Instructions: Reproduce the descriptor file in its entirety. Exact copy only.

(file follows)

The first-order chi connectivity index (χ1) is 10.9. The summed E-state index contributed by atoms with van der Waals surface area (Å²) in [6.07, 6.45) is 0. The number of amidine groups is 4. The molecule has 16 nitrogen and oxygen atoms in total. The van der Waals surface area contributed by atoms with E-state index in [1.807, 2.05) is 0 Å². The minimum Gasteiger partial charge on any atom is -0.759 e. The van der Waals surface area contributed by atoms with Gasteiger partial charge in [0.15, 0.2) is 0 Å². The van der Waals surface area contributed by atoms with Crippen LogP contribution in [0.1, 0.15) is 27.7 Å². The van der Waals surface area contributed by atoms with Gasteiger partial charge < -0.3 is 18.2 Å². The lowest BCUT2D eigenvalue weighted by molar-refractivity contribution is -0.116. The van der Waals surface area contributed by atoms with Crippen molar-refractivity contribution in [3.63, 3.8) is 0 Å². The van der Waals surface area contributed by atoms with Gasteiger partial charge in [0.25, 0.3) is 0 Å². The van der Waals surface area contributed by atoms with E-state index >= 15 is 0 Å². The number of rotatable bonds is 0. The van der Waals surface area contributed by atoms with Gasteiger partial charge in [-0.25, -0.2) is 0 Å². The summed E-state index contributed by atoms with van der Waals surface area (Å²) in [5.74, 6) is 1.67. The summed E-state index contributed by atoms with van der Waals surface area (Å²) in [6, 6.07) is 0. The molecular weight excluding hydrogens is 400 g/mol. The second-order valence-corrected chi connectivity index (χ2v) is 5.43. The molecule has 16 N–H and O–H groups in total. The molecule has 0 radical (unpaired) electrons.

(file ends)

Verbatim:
The first-order chi connectivity index (χ1) is 10.9. The summed E-state index contributed by atoms with van der Waals surface area (Å²) in [6.07, 6.45) is 0. The number of amidine groups is 4. The molecule has 16 nitrogen and oxygen atoms in total. The van der Waals surface area contributed by atoms with E-state index in [1.807, 2.05) is 0 Å². The minimum Gasteiger partial charge on any atom is -0.759 e. The van der Waals surface area contributed by atoms with Gasteiger partial charge in [0.15, 0.2) is 0 Å². The van der Waals surface area contributed by atoms with Crippen LogP contribution in [0.1, 0.15) is 27.7 Å². The van der Waals surface area contributed by atoms with Gasteiger partial charge < -0.3 is 18.2 Å². The lowest BCUT2D eigenvalue weighted by molar-refractivity contribution is -0.116. The van der Waals surface area contributed by atoms with Crippen molar-refractivity contribution in [3.63, 3.8) is 0 Å². The van der Waals surface area contributed by atoms with Gasteiger partial charge in [0.25, 0.3) is 0 Å². The van der Waals surface area contributed by atoms with E-state index >= 15 is 0 Å². The number of rotatable bonds is 0. The van der Waals surface area contributed by atoms with Gasteiger partial charge in [-0.25, -0.2) is 0 Å². The summed E-state index contributed by atoms with van der Waals surface area (Å²) in [5.74, 6) is 1.67. The summed E-state index contributed by atoms with van der Waals surface area (Å²) in [6, 6.07) is 0. The molecular weight excluding hydrogens is 400 g/mol. The second-order valence-corrected chi connectivity index (χ2v) is 5.43. The molecule has 16 N–H and O–H groups in total. The molecule has 0 radical (unpaired) electrons.